“Point guards should only be judged by whether you win or lose. The rest of that stuff doesn’t matter.’’
In the humid central Florida city of Apopka, a 6’1″ point guard named Joel Berry II is working on perfecting his craft. For the past few months, he’s worked with trainer Cornell Rivers, who worked with the Celtics’ Marquis Daniels, on taking his shooting to another level. Joel makes 6,000 shots per weekend. These sessions can take between four and eight hours.
This March, the sophomore point guard led his young Lake Highland Prep squad to their first state championship game. Joel scored twenty-two points in the opening half of the 4A title game against Pine Crest, but the Lake Highland Highlanders ultimately lost that game after Berry, finishing with twenty-six points, fouled out of the game with 3:07 left in the game, missing their remaining six shots of the game. After finishing with a 28-4 record and returning all of their starters, they will be early favorites to win their first state title next season and are scheduled to play in the challenging City of Palms Tournament in Ft. Myers, FL next December.
For his efforts, the always gracious Berry II became the first sophomore in Florida’s history to win the Mr. Basketball Award. Joel also was named Gatorade’s Player of the Year in Florida. Gatorade cited his championship game run, his 3.3 GPA, and his volunteer work as the reasons for the sophomore’s distinction. For the season, Joel averaged over 23 points, 5 rebounds, 3 steals, and 3 assists per game.
This AAU season, Berry has formed a dynamic 1-2 punch with Dakari Johnson, a 6’10″ sophomore from Brooklyn who plays at Montverde Academy for Coach Kevin Boyle. Despite the youth, the Florida based-team, Each One Teach One, has gone 8-1 through the Minneapolis and Hampton legs of the Nike EYBL. Each One Teach One is the AAU program that Duke freshman and soon-to-be NBA guard, Austin Rivers, played for.
One of his E1T1 coaches is Joel Berry, Sr. Mr. Berry was a standout multi-sport athlete in his own regard. He was an Adidas All-American football player in 1987 as well as an All-Metro Orlando performer in both track and basketball. Mr. Berry opted to pursue football at the University of Central Florida, but, unfortunately, injured his knee as a sophomore and never played football again. He’s been able to stay in good shape via a mix of strength training and the martial arts. After going back to school, Mr. Berry is scheduled to earn a Master’s degree this month from the University of Central Florida. Joel’s sister, Kourtnie, just helped lead Rollins College of Winter Park, FL to a Division II Final Four, the furthest in program history.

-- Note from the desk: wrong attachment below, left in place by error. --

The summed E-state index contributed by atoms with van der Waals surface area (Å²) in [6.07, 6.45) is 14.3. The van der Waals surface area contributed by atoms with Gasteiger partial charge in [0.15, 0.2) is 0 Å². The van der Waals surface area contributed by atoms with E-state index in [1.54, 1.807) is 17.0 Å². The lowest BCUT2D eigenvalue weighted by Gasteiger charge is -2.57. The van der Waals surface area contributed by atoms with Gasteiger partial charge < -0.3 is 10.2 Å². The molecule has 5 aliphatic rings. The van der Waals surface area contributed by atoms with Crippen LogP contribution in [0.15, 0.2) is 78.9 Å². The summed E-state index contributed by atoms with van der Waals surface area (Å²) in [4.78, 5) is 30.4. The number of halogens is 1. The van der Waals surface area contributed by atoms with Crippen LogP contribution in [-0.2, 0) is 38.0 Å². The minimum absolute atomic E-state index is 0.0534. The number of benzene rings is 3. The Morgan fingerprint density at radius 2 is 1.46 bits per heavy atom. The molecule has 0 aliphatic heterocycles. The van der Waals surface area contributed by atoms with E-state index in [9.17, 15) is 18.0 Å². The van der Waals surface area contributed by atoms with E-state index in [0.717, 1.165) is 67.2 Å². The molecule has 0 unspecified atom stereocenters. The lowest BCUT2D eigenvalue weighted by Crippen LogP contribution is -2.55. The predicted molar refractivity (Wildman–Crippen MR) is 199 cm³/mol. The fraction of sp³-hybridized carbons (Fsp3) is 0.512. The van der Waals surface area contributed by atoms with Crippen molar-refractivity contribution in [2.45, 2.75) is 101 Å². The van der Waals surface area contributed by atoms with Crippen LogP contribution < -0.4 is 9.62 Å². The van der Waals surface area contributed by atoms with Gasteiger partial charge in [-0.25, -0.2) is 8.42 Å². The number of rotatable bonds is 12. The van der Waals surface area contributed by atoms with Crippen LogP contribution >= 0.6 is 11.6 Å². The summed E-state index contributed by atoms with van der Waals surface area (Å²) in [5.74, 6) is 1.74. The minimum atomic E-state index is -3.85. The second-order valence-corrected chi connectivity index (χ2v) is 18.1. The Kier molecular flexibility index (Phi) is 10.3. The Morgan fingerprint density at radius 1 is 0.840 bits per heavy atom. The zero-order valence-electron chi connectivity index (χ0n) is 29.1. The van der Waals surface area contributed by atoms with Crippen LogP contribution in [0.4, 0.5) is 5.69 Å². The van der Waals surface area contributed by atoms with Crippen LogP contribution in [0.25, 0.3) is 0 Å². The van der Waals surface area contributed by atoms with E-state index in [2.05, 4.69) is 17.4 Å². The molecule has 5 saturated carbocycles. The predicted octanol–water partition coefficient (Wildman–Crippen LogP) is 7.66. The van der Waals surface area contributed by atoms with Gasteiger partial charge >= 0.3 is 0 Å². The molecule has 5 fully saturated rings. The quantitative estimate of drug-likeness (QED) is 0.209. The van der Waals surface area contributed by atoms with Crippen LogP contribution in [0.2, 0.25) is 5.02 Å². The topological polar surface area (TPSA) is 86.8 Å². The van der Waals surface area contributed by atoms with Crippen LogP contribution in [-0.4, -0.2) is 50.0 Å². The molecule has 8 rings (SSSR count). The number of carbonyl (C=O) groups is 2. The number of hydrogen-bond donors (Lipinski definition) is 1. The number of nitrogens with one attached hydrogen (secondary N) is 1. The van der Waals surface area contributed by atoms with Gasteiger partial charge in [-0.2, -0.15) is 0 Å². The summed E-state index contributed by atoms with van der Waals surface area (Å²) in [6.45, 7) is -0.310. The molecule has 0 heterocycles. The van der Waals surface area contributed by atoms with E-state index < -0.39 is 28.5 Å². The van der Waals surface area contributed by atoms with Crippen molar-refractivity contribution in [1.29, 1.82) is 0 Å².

Last year, playing two age groups up, Joel Berry II felt he needed to score more in order for his E1T1 team to have any chance at victory. Coaches Mike Krzyzewski, Jim Calhoun, and Billy Donovan watched the then rising sophomore play, at times, over the course of the limited July period, but he’s anxious to show the improvements in his overall game, particularly his on-the-ball defense, his improved physique and strength, which enables him to take the physicality that accompanies being a penetrating point guard, and ability to facilitate an offense.
After a recent game, Joel, who, from a personality standpoint, has managed to have the near perfect blend of being a tiger on the court and a good-natured gentleman off of it, spoke with me again after an EYBL game.
What are some things that you’ve improved on most since last year?
I’ve worked on my leadership a lot. I’m a real quiet person.
So am I.
Yeah, so I just tried to go out there and play basketball, but people had been telling me that I have to be more vocal out on the court. So, I’ve tried to work on that a lot. It’s one thing that I definitely feel like I’ve improved on. I’ve been going to a lot of leadership programs and that’s helped a lot.
That’s great. What are you hoping to show coaches this year?
I just want to show them that I can be a leader and run a team. Every time, I can’t wait to just go out there and play and help us win.
Well, I think you’ve got a much better team to work with than last year’s team. No offense to last year’s team, but you guys are older and made a great offseason acquisition by picking up the big fella, Dakari (Johnson).
Yes, sir, we’ve got a lot of size this year and it’s important that I get them the ball in spots where they can be successful with it. We’ve got a lot of players this year that can score and so it’ll take a lot of pressure off of me to score. I can just lead my team and distribute the ball. Last year, you know I needed to score a lot for us to try to win. This year, it’s been great because it feels like more we’re more of a team out there.
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